News | March 25, 2024

Rachel Carson’s legacy lives on in the South

Rachel Carson was the spark that ignited the modern environmental movement. 

A conservation trailblazer, marine biologist, and author, Carson received global recognition for her seminal work, Silent Spring, published in 1962. In this groundbreaking book, Carson exposed the detrimental effects of pesticides, particularly DDT, on the environment and human health.  

Her meticulous research and eloquent and relatable writing drove public awareness around the issue and led to widespread environmental reform, including the eventual banning of DDT and the establishment of the Environmental Protection Agency. 

The more clearly we can focus our attention on the wonders and realities of the universe about us, the less taste we shall have for destruction. 

Rachel Carson

As we celebrate Women’s History Month, SELC is reflecting on the significant contributions made by Carson and countless other women in the environmental movement who serve as a beacon for inspiration and a reminder of the critical role women play in protecting our planet. 

Carson’s courage to challenge the status quo and her unwavering dedication to scientific truth paved the way for modern environmentalism. That legacy is carried on today by SELC’s female staff, partners, and local women leaders.

The cover of a pamphlet Rachel Carson wrote while working for the U.S. Fish and Wildlife Service.

Rachel Carson and the South 

Prior to Silent Spring, Carson spent 15 years as a biologist at the U.S. Bureau of Fisheries which later became the U.S. Fish and Wildlife Service. During her time there Carson conducted research and wrote informational pamphlets and bulletins to educate people on wildlife and their habitats, including our National Wildlife Refuges.  

This work brought Carson all around the United States, including the South, specifically along the Atlantic Coast. One such brochure about Lake Mattamuskeet, Pea Island, and Swanquarter, written in July 1947, outlines the wonder of these National Wildlife Refuges in North Carolina that host more than 200,000 migratory birds during the winter months.  

Sadly, Lake Mattamuskeet is under threat today.  

Swans feed on Mattamuskeet marshes in this illustration included in Rachel Carson’s original U.S. Fish and Wildlife pamphlet on the national wildlife refuge.

A proposal to test an algaecide labeled as toxic to birds to the 40,000-acre lake is being assessed by Fish and Wildlife Service to treat recurring algal blooms. Largely caused by nutrient pollution, the algal blooms are harmful to the lake, but this treatment would, “raise a whole host of concerns given that this refuge was established as a sanctuary for migratory birds,” says Senior Attorney Ramona McGee.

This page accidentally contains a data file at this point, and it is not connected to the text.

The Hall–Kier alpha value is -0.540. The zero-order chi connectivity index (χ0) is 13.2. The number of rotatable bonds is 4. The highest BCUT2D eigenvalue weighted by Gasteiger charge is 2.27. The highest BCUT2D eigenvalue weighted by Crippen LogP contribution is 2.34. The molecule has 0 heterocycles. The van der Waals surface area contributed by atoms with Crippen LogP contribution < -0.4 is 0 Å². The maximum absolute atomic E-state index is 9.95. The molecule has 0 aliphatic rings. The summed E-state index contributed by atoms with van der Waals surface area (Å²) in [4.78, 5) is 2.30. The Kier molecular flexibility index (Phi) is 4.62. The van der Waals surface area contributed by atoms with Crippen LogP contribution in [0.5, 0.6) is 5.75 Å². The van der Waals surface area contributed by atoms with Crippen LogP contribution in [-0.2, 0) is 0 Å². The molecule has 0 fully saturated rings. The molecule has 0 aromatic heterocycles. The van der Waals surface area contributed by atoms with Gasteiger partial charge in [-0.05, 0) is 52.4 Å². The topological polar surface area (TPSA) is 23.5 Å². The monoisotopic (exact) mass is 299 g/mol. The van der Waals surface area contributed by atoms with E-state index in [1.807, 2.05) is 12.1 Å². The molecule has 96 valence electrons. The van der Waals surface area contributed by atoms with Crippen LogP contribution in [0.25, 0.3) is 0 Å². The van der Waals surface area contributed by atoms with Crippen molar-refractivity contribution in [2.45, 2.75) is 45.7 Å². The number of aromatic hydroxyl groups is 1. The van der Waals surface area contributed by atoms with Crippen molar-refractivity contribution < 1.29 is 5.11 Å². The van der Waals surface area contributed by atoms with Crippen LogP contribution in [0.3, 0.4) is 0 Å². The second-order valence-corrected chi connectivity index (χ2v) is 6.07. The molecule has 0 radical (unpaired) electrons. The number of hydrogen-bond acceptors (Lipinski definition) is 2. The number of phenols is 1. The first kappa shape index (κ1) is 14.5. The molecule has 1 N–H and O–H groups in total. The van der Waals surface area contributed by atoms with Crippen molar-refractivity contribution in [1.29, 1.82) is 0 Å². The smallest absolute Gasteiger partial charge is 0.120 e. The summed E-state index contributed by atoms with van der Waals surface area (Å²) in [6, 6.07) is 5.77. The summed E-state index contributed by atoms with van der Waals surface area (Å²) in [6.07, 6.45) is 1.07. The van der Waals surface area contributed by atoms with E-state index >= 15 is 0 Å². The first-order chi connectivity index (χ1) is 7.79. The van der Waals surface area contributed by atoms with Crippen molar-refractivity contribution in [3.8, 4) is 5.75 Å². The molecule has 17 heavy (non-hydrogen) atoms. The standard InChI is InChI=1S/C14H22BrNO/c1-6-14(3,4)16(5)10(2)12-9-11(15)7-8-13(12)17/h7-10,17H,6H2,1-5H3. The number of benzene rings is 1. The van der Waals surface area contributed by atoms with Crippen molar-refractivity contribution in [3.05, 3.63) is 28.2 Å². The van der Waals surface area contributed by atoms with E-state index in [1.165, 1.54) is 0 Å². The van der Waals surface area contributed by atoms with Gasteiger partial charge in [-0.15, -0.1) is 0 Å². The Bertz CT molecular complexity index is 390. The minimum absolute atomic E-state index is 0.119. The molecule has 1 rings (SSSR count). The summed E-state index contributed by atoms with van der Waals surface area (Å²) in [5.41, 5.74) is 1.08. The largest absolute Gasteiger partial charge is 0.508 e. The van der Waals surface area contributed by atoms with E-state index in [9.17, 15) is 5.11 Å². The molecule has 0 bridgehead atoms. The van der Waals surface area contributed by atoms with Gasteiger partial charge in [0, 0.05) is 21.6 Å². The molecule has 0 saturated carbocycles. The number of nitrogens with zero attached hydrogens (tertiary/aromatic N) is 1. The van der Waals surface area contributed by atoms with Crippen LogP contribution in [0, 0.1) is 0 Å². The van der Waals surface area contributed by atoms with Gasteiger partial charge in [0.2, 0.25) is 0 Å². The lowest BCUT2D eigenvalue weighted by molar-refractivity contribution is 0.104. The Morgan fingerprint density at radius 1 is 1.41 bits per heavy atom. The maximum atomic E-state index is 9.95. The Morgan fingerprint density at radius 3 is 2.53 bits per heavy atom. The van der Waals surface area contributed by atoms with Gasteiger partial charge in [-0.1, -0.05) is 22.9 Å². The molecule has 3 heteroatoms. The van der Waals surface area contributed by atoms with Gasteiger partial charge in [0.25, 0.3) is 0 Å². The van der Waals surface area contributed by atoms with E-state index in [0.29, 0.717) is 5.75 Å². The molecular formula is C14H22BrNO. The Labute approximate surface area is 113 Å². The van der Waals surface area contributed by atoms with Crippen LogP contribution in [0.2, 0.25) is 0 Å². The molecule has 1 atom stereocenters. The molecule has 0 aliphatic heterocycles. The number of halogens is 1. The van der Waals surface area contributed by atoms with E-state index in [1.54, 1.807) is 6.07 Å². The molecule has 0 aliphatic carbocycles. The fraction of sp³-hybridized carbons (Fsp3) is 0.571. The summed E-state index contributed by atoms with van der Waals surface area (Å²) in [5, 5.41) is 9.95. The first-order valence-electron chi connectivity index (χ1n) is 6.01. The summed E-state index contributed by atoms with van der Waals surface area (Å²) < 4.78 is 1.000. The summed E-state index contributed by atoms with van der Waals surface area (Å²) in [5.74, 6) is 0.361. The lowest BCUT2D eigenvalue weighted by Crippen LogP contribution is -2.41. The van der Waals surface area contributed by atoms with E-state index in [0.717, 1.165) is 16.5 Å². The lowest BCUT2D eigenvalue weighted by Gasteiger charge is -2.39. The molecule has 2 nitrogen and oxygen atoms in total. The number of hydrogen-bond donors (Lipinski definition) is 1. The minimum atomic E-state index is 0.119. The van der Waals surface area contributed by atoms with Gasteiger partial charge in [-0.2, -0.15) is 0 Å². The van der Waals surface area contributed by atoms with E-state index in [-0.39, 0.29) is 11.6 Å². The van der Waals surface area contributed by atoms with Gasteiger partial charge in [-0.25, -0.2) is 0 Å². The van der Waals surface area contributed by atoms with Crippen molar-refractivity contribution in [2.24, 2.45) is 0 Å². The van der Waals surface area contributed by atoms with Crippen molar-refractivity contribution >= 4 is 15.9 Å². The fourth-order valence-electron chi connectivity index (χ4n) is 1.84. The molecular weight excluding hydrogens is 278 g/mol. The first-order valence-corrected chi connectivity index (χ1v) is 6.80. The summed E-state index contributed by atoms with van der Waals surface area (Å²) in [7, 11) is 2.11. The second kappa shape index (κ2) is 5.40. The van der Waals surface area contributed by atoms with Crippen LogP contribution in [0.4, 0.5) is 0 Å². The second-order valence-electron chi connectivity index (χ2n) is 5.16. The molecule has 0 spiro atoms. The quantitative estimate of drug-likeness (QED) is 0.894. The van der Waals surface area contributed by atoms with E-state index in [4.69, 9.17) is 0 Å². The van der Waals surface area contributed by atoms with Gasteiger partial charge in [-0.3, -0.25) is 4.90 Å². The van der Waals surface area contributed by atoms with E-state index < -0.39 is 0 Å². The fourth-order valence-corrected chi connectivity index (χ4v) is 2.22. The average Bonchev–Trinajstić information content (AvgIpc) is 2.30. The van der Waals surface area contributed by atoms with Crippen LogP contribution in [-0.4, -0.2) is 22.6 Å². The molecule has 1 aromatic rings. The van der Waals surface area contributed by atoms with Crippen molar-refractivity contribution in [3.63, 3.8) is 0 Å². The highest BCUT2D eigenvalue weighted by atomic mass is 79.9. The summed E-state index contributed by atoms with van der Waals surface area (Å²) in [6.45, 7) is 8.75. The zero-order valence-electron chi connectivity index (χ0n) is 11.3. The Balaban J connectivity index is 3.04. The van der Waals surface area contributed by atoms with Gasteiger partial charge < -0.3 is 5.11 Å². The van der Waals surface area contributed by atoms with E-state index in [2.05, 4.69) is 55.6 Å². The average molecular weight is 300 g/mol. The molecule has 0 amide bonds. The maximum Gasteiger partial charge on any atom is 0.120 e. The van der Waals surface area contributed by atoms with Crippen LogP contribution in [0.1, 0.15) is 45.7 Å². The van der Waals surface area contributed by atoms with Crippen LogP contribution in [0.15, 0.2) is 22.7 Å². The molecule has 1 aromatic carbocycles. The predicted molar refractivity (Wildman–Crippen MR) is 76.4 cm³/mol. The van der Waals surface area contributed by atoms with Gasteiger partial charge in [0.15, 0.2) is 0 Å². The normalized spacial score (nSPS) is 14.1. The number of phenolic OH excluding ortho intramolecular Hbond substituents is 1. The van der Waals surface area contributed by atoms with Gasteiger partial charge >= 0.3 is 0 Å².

A coalition of stakeholders is implementing a plan to address the underlying causes of poor water quality in the lake. Applying the algaecide could hurt the waterfowl that rely on the lake and doesn’t address the root causes of the problem.  

Wildlife Program Leader Ramona McGee at Lake Mattamuskeet.

The situation at Mattamuskeet harkens back to Carson’s words: “…man’s endeavors to control nature by his powers, to alter and to destroy, would inevitably evolve into a war against himself, a war he would lose unless he came to terms with nature.” 

SELC’s McGee led the charge to submit comments raising alarms about applying the potentially harmful algaecide at the same bird sanctuary Carson described so poetically in 1947. And like Carson, McGee has dedicated her career to defending and enforcing critical protections for wildlife

Women like McGee are picking up where Carson left off by continuing to bring unique perspectives and insights to environmental issues everywhere. 

Carson’s legacy

Whether fighting against pollution, promoting renewable energy, or preserving biodiversity, women repeatedly demonstrate resilience, creativity, and empathy in their efforts to safeguard the South and beyond for future generations. 

Learn about some of our women staff and partners that carry on Carson’s legacy:

Ramona McGee

Leader of SELC’s Wildlife Program


Treva Gear

Chair of Concerned Citizens of Cook County


Donna Sy

Salesforce Administrator at SELC


Catherine Ridley

One Hundred Miles Vice President of Education and Communications


Jasmine Washington

Associate Attorney and Glynn D. Key Fellow


Katie Storer

Legal Practice Administrator at SELC